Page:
Chile’s lower house on Thursday approved a measure that would introduce progressive taxes on copper sales, potentially creating a total burden of more than 80% — or almost double that of other major copper-producing nations.
The measure, which would go into effect in 2024, still needs to be approved by the senate and could be blocked by the government in court. But if it succeeds, it could stall investments in a country where mature low-grade deposits need plenty of expenditure just to maintain output levels of about 5.7 million tonnes a year.
“This would at the very least delay any new capacity, extending the lengthy time-line to bring on a new mine,” said Grant Sporre, an analyst at Bloomberg Intelligence.
“Chile’s output could start to fade to 5 million tonnes.”
Chile’s copper export revenue jumped 69% in April. The world’s top copper producer said it had exported $4.541 billion worth of copper in April alone.
Prices are up more than 30% this year and have more than doubled from lows in March of last year.
Click here for an interactive chart of copper prices
“Given high payments to the state, some assets would be un-investable and thus it limits the pool of mines that can make adequate returns, limiting supply,” said BTG Pactual analyst Cesar Perez-Novoa.
“No mining company is going to take risks without being rewarded.”
“It’s hard to foresee copper prices turning around amid the current bullish atmosphere,” Ji Xianfei, an analyst with Guotai Junan Futures told Bloomberg.
“Macro easing, ample liquidity and a weaker dollar continue to drive the rally, while the broader commodities surge is being fueled by bets on inflation.”
Trading house Trafigura Group, Goldman Sachs, and Bank of America expect copper to extend gains.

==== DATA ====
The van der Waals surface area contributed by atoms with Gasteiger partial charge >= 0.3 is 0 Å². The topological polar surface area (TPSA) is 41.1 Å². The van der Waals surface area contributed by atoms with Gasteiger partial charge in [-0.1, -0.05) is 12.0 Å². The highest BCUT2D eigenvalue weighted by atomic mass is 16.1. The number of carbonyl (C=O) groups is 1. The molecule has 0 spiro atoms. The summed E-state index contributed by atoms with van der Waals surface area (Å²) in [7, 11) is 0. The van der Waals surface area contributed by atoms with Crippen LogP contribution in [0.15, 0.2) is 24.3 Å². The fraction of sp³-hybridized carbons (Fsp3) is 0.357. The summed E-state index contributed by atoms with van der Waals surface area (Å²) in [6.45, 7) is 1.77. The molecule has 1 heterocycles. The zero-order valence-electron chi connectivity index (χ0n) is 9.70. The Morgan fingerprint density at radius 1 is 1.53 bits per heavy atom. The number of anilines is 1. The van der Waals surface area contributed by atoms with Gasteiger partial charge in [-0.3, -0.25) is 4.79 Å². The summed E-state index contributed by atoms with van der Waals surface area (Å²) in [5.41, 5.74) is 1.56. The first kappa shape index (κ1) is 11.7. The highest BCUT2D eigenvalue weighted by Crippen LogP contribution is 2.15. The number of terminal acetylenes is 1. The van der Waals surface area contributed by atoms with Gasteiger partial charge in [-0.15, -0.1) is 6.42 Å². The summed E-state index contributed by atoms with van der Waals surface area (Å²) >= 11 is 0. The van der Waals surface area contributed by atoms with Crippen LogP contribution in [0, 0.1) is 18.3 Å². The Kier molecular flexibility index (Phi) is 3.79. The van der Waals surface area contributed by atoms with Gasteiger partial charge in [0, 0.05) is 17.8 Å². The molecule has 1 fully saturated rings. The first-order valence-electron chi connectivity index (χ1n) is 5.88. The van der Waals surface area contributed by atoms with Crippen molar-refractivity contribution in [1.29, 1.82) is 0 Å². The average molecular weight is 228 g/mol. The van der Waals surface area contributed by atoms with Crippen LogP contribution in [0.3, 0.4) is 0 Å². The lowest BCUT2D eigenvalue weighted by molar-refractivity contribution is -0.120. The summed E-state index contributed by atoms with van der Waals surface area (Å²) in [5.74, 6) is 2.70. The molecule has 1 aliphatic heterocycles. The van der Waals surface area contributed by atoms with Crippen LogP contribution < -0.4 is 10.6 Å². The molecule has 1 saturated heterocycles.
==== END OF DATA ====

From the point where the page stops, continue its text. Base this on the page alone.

Steel prices across Asia and North America are also booming, iron ore is at a record above $200 per tonne as miners struggle to keep up with the frenzied pace of consumption, and tin topped $30 000 for the first time in a decade.
“The copper market as it currently stands is not prepared for this demand environment,” said Goldman Sachs Group Inc.
There are a few major mines in development and none on the scale required to meet forecasts for future demand.
“We don’t have many shovel-ready projects,” said Ivan Glasenberg, billionaire CEO of Glencore Plc.
“You will need the so-called $15,000 copper price to encourage a lot of this more difficult investment.”
There’s signs emerging in China, the top consumer, that high copper prices are starting to bite and authorities have pledged to stabilize raw material prices.
China’s imports of copper ore and concentrate fell in April from the previous month, according to customs data released Friday.
Some manufacturers and end-users have been slowing production or pushing back delivery times after costs surged, Shanghai Metals Market said last week.
(With files from Reuters and Bloomberg)